Good grief, we are being sent the loveliest of spring weather and afternoons and evenings. I mean, really. Fields dotted with dandelions and wild violets. Lilacs and red buds and dogwoods. Crimson and salmon colored tulips. And our one Virginia Bluebell plant has hit its stride this year - along with the other natives - Spring Beauties and May Apples. Those Bluebells look mighty fine next to my blue bench.
Red, white and blue organic potatoes from Wood Prairie Farm have been planted. I am harvesting arugula every day from our cold frame (yahoeey!). Our oregano is begging to be used for some fish oreganata dish. Rhubarb is close to ready. The community garden is dotted with green here and there - collards, broccoli, cabbages, kale.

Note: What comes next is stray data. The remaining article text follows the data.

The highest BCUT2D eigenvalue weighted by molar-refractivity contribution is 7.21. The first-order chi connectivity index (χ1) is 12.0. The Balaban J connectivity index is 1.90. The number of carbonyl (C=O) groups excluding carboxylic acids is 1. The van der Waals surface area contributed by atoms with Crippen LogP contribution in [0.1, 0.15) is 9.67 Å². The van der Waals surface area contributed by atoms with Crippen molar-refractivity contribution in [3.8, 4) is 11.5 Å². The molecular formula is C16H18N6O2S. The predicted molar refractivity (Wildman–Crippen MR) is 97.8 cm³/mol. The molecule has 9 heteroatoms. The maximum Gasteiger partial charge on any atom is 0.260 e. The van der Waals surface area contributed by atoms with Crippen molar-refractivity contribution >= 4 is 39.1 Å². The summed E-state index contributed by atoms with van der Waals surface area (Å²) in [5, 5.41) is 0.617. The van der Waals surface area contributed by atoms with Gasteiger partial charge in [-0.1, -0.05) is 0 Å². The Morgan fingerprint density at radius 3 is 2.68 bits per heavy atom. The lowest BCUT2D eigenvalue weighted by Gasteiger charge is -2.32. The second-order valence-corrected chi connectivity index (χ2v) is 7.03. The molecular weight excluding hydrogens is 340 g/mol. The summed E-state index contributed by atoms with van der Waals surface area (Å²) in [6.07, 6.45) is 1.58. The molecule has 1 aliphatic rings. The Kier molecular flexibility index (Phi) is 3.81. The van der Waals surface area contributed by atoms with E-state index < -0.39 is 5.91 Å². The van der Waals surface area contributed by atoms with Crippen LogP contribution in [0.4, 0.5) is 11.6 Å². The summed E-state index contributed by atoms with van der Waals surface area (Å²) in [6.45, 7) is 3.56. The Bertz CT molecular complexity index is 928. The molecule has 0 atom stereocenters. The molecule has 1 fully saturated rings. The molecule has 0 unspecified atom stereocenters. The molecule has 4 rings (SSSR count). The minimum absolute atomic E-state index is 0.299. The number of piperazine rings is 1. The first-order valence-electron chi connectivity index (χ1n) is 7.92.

My parents were here for a visit and it was so needed and so cherished. We went for walks up at the University, Mint Springs and the Downtown Mall. And we ate at Taste of China. Twice within three days. Have you heard about Peter Chang? (Anyone from Charlottesville will laugh at this question - so it is for my far flung readers, too.)
This weekend is Historic Garden Week Virginia time! My lofty goals include Staunton gardens on Saturday and taking a day off from work to see the Albemarle-Ivy gardens on Monday.
I'm planning my black walnut guild with lots of edibles that work with the tricky toxicity of a black walnut - mulberries, currants, elderberries and tomatoes. More on that soon.
I bought a plastic Diana lomography lens for my Canon and can't get quiet enough of it. Blurs and saturated colors and lens flares. Perfect for capturing spring!
Some rest and more time with my pile of books - A Summons to Memphis by Peter Taylor; The Fountain Overflows by Rebecca West and The Nick Adams Stories by Ernest Hemingway. Reading in the late evening is best enjoyed with the window open to the mountains and the peepers while ignoring the laundry, dishes and dust bunnies.